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Jordanians to replace UAE forces in war on Yemen: Report

Yemeni military forces and advisers will be replacing UAE troops fighting in the Saudi war on Yemen, following reports of serious disputes among the so-called coalition members.

Yemen’s Arabic-language Khabar news agency, citing informed sources, reported on Thursday that the decision was made following a recent visit by Saudi Arabia’s deputy crown prince Mohammad bin Salman Al Saud to the Jordanian port city of Aqaba, where he met King Abdullah and signed a package of agreements, including on the development of mutual military cooperation.

The report added that the deployment of Jordanian forces to Yemen will now be coming after the United Arab Emirates withdrew the bulk of its military forces from the country’s central province of Ma’rib following failures in several operations.

Jordanian military forces purportedly took part in the Saudi-led military operation against the strategic southern Yemeni port city of Aden, which is situated 346 kilometers (214 miles) south of the capital, Sana’a, last July following the mass exodus of Saudi-sponsored Yemeni militiamen loyal to former President Abd Rabbuh Mansur Hadi.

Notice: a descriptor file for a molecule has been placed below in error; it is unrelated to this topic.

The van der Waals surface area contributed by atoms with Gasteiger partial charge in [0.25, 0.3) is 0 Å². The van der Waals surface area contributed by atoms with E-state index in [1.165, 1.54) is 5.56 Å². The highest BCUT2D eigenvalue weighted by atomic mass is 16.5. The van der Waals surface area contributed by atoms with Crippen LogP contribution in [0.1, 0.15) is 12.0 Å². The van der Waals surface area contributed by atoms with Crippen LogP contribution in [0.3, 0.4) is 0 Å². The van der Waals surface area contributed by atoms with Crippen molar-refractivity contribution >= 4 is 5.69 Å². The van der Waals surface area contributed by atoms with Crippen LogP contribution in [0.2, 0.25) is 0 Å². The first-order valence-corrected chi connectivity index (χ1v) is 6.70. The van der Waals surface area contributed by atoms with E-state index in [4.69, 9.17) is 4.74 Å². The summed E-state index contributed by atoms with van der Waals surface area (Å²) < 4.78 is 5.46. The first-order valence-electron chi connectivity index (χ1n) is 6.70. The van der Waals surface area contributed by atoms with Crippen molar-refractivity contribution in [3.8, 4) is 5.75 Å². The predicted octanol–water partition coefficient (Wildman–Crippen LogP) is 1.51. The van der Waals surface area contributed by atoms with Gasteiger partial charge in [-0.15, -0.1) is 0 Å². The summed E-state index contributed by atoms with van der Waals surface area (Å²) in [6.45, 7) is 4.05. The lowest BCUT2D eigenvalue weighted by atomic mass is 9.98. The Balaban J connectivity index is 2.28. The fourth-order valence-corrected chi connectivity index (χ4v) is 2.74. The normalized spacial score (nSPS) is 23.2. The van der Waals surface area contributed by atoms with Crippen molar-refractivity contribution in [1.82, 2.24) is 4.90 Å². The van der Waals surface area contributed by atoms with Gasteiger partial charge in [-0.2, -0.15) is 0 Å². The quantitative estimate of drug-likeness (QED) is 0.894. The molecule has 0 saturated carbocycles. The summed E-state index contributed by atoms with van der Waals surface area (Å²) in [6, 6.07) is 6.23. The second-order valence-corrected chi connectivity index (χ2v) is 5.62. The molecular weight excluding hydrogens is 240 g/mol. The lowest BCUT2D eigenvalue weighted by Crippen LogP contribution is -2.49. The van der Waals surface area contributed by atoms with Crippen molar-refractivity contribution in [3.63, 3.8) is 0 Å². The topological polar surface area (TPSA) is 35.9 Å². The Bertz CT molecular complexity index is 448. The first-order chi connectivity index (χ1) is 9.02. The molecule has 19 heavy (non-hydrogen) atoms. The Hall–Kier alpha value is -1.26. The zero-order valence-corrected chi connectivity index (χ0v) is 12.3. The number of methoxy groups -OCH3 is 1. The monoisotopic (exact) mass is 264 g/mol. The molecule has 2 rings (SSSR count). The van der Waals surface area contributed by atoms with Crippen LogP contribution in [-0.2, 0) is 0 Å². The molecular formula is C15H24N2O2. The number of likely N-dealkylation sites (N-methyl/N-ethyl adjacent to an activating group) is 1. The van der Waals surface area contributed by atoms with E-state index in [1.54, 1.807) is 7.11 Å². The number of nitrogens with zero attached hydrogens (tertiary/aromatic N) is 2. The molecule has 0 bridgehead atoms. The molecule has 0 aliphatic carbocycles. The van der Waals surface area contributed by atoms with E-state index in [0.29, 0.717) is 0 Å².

Early on Thursday, Saudi military aircraft carried out a fresh round of aerial assaults against the Nihm district of Sana’a Province, though there were no immediate reports of possible casualties and the extent of damage caused.

The development came only hours after Saudi-backed militiamen fired a barrage of artillery rounds at Dhubab, Harir and al-Jumhuri districts in Yemen’s southwestern province of Ta’izz and Ghorab and al-Madaniyah neighborhoods in the provincial capital city of Ta’izz.

Saudi Arabia launched its military aggression against Yemen on March 26, 2015, in a bid to bring Hadi — who is a staunch ally of Riyadh — back to power and undermine the Houthi Ansarullah movement.

More than 9,400 people have been killed and at least 16,000 others injured since the onset of the aggression.

The Saudi strikes have also taken a heavy toll on the country’s facilities and infrastructure, destroying many hospitals, schools, and factories.

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